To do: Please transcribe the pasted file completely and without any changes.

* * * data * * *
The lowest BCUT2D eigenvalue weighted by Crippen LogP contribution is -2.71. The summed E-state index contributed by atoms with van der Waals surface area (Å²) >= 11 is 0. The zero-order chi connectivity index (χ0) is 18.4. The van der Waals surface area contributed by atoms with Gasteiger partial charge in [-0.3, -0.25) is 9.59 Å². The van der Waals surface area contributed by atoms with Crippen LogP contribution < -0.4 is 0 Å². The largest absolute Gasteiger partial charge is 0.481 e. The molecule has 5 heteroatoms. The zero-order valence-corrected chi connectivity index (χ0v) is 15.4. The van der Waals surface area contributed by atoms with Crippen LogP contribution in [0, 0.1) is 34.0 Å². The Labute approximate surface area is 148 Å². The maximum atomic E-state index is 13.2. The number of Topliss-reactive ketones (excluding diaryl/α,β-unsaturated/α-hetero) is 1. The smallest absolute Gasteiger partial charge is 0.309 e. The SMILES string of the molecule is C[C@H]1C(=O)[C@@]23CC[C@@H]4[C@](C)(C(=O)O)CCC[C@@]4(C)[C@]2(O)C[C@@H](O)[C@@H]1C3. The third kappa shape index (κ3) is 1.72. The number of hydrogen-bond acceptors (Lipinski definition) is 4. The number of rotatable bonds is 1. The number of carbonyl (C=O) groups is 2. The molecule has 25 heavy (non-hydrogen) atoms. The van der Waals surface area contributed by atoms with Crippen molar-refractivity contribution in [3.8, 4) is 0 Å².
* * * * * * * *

The lowest BCUT2D eigenvalue weighted by Crippen LogP contribution is -2.71. The summed E-state index contributed by atoms with van der Waals surface area (Å²) >= 11 is 0. The zero-order chi connectivity index (χ0) is 18.4. The van der Waals surface area contributed by atoms with Gasteiger partial charge in [-0.3, -0.25) is 9.59 Å². The van der Waals surface area contributed by atoms with Crippen LogP contribution < -0.4 is 0 Å². The largest absolute Gasteiger partial charge is 0.481 e. The molecule has 5 heteroatoms. The zero-order valence-corrected chi connectivity index (χ0v) is 15.4. The van der Waals surface area contributed by atoms with Crippen LogP contribution in [0, 0.1) is 34.0 Å². The Labute approximate surface area is 148 Å². The maximum atomic E-state index is 13.2. The number of Topliss-reactive ketones (excluding diaryl/α,β-unsaturated/α-hetero) is 1. The smallest absolute Gasteiger partial charge is 0.309 e. The SMILES string of the molecule is C[C@H]1C(=O)[C@@]23CC[C@@H]4[C@](C)(C(=O)O)CCC[C@@]4(C)[C@]2(O)C[C@@H](O)[C@@H]1C3. The third kappa shape index (κ3) is 1.72. The number of hydrogen-bond acceptors (Lipinski definition) is 4. The number of rotatable bonds is 1. The number of carbonyl (C=O) groups is 2. The molecule has 25 heavy (non-hydrogen) atoms. The van der Waals surface area contributed by atoms with Crippen molar-refractivity contribution in [3.8, 4) is 0 Å².